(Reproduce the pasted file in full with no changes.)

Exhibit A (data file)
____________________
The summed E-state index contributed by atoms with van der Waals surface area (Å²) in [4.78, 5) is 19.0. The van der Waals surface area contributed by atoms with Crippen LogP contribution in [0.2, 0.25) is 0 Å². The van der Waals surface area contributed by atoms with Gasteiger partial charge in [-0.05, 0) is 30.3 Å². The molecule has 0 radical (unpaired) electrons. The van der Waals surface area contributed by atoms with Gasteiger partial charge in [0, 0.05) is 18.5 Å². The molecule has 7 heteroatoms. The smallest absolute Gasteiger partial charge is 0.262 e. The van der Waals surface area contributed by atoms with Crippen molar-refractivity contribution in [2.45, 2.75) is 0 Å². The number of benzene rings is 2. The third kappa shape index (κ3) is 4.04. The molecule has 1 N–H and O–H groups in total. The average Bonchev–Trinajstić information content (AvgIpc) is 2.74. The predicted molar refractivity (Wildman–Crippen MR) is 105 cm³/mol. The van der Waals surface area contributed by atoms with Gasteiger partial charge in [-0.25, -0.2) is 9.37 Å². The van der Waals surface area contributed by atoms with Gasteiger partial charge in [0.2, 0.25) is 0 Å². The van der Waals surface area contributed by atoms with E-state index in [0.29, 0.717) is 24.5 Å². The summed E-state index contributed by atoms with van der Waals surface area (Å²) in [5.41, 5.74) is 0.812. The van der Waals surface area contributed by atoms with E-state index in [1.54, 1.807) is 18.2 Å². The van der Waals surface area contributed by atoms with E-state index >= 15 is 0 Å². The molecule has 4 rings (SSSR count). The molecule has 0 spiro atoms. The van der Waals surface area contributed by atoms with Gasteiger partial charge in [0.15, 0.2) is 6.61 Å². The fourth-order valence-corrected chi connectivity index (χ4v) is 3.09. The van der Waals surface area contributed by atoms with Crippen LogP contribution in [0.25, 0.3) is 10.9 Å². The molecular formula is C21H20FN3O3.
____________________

The summed E-state index contributed by atoms with van der Waals surface area (Å²) in [4.78, 5) is 19.0. The van der Waals surface area contributed by atoms with Crippen LogP contribution in [0.2, 0.25) is 0 Å². The van der Waals surface area contributed by atoms with Gasteiger partial charge in [-0.05, 0) is 30.3 Å². The molecule has 0 radical (unpaired) electrons. The van der Waals surface area contributed by atoms with Gasteiger partial charge in [0, 0.05) is 18.5 Å². The molecule has 7 heteroatoms. The smallest absolute Gasteiger partial charge is 0.262 e. The van der Waals surface area contributed by atoms with Crippen molar-refractivity contribution in [2.45, 2.75) is 0 Å². The number of benzene rings is 2. The third kappa shape index (κ3) is 4.04. The molecule has 1 N–H and O–H groups in total. The average Bonchev–Trinajstić information content (AvgIpc) is 2.74. The predicted molar refractivity (Wildman–Crippen MR) is 105 cm³/mol. The van der Waals surface area contributed by atoms with Gasteiger partial charge in [-0.25, -0.2) is 9.37 Å². The van der Waals surface area contributed by atoms with Gasteiger partial charge in [0.2, 0.25) is 0 Å². The van der Waals surface area contributed by atoms with E-state index in [0.29, 0.717) is 24.5 Å². The summed E-state index contributed by atoms with van der Waals surface area (Å²) in [5.41, 5.74) is 0.812. The van der Waals surface area contributed by atoms with E-state index in [1.54, 1.807) is 18.2 Å². The van der Waals surface area contributed by atoms with E-state index >= 15 is 0 Å². The molecule has 4 rings (SSSR count). The molecule has 0 spiro atoms. The van der Waals surface area contributed by atoms with Gasteiger partial charge in [0.15, 0.2) is 6.61 Å². The fourth-order valence-corrected chi connectivity index (χ4v) is 3.09. The van der Waals surface area contributed by atoms with Crippen LogP contribution in [0.25, 0.3) is 10.9 Å². The molecular formula is C21H20FN3O3.